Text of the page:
Opinion

Congress Must Take Action on Retirement Income ‘Fiduciary Regulation’

The following column was written by: Kenneth E. Bentsen, Jr., President & CEO, SIFMA; Dale E. Brown, President & CEO, Financial Services Institute, Inc.; Kevin MayeuxCEO, National Association of Insurance & Financial Advisors; Rob NicholsPresident and CEO, American Bankers Association; Dirk A. KempthornePresident & CEO, American Council of Life Insurers; Tim PawlentyPresident & CEO, Financial Services Roundtable; David StertzerCEO, The Association for Advanced Life Underwriting; Paul Schott StevensPresident & CEO, Investment Company Institute; Cathy WeatherfordPresident & CEO, Insured Retirement Institute.

A sweeping change that will hurt Americans’ ability to plan and save for retirement is on the agenda for the U.S. Department of Labor. It’s called the “fiduciary proposal,” a regulation that attempts to ensure Americans receive retirement security advice that is in their best interests.

On close inspection, however, the regulation will inhibit Americans from receiving retirement security advice they need.

We agree with the Department’s goal of ensuring Americans receive financial advice that is in their best interest. Who doesn’t? But the proposal will restrict the ability of millions of savers from accessing many products and services that would boost their retirement security. Instead of ensuring advice that is in consumers’ best interests, the proposal will likely result in higher costs, fewer options, or no advice at all, especially for lower and middle-income Americans.

Retirement savers seeking help from a trusted financial advisor may suddenly find it unavailable if the regulation moves forward as written. That’s because the help savers need may not align with how Washington, D.C. feels this “trusted” relationship should be. In the real world, that means many savers will be priced out of the market, or they’ll be pushed by the regulation toward “robo-advisors” offering automated, pre-programmed assistance. Plus, one financial services industry study shows higher fees and mistakes caused by loss of advice could cost retirement savers under the new regulation more than $100 billion over the next 10 years.

The proposal disregards legal protections already in place that could serve consumers well if properly enforced. It attacks the integrity of thousands of financial professionals who work hard every day to help millions of Americans plan for a secure future. Proper enforcement, plus the red tape created by the proposal, helps explain why the department received 3,530 comment letters calling for substantive changes to its proposal. Given the complexity of the proposed regulation, the radical change to the retirement planning landscape it will cause, and its many harmful and unintended consequences, the department should be focused on getting this right, not just getting it done.

Think tanks, regulators and others have expressed reservations to the department about its proposal. So has Congress.

A majority of both Democrats and Republicans have already expressed their concern to the Department of Labor. But more congressional involvement and action is needed to ensure retirement savers are not harmed by this regulation. It is Congress’s responsibility to act on national issues directly affecting the welfare of millions of Americans.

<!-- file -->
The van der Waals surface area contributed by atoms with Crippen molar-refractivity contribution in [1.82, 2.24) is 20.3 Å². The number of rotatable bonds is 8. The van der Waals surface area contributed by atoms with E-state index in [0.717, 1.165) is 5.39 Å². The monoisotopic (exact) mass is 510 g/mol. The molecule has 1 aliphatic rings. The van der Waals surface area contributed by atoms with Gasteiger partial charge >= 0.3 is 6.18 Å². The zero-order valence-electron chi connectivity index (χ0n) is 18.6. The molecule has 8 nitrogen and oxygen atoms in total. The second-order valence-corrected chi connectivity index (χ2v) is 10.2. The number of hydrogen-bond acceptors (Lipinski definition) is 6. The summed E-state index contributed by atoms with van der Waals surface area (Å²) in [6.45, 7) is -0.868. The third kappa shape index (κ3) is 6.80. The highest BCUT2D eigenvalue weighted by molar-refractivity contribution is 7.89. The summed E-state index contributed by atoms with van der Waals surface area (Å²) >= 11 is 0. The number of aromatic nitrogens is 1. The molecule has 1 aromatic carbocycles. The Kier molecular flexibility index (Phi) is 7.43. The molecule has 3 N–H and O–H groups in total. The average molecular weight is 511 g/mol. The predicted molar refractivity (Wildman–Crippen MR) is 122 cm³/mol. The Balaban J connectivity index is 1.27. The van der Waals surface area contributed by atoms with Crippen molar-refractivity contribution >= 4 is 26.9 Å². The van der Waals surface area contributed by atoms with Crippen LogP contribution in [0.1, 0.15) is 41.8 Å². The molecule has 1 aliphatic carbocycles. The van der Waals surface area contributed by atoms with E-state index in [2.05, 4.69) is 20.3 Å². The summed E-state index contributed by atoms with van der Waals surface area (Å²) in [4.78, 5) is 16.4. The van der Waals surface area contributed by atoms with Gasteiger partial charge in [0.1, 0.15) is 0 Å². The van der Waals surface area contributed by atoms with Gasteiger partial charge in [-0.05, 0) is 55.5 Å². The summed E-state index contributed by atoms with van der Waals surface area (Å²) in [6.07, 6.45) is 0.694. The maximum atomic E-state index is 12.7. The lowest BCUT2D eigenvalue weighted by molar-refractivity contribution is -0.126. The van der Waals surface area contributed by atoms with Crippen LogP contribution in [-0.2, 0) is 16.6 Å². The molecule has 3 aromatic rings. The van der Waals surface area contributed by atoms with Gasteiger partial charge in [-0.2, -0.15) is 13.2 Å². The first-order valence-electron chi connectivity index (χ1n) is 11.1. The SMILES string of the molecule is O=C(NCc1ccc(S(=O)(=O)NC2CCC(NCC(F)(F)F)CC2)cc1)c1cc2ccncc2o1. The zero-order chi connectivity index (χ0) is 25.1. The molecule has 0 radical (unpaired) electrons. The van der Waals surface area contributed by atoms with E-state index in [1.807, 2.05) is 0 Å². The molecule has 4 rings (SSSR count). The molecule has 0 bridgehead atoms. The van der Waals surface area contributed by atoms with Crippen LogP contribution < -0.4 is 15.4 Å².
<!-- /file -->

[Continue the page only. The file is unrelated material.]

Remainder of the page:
As Senators Rob Portman (R-OH) and Ben Cardin (D-MD) said in a letter to Department of Labor Secretary Thomas Perez, “Congress has a clear role to play in making certain that any changes – whether regulatory or legislative – achieve the right policy outcome and ensure consistency across the retirement landscape.”

Fortunately, members of Congress, both Republicans and Democrats, are taking action.

Reps. Peter Roskam (R-IL), Richie Neal (D-MA), Phil Roe (R-TN) and John Larson (D-CT), along with Reps. Buddy  Carter (R-GA), David Scott (D-GA), Tom Reed (R-NY), and Michelle Lujan Grisham (D-NM),  introduced legislation in December to reform the same provisions of federal pension law – the Employee Retirement Income Security Act – that is the subject of the Labor Department’s regulation.

Their bipartisan, consensus-driven bills are consistent with the department’s goal of making sure that the retirement security advice workers and retirees receive is in their best interest. The legislation enshrines a “best interest” standard permanently into the law and does not rely on the standard being conveyed via contract on a client-by-client basis

The bipartisan bills would strengthen consumer protections for retirement savers while also maintaining access to quality financial advice for small businesses and low- and middle-income Americans.  They will preserve investor choice and consumer access to all investment services and products while preserving small business owners’ access to financial advice needed to establish and maintain retirement plans – and help workers save for retirements.

The bills would also require advisors to communicate key information – including full and fair disclosure on compensation and all investment fees to ensure investors are well-informed.  And, consistent with the department’s goals, the bills punish advisors who fail to act in their client’s best interest by holding them liable for damages and imposing financial penalties.

Retirement policy does not have to be a divisive issue. With so many policymakers from both sides of the aisle agreeing that professional financial advisors should act in the best interest of clients, another polarizing Washington, D.C. regulation forced on America is counterproductive and unnecessary.

With Americans’ retirement security at stake, it is imperative that more members of Congress sign onto these bills – and Congress act on them – to ensure Americans’ best interests are served.

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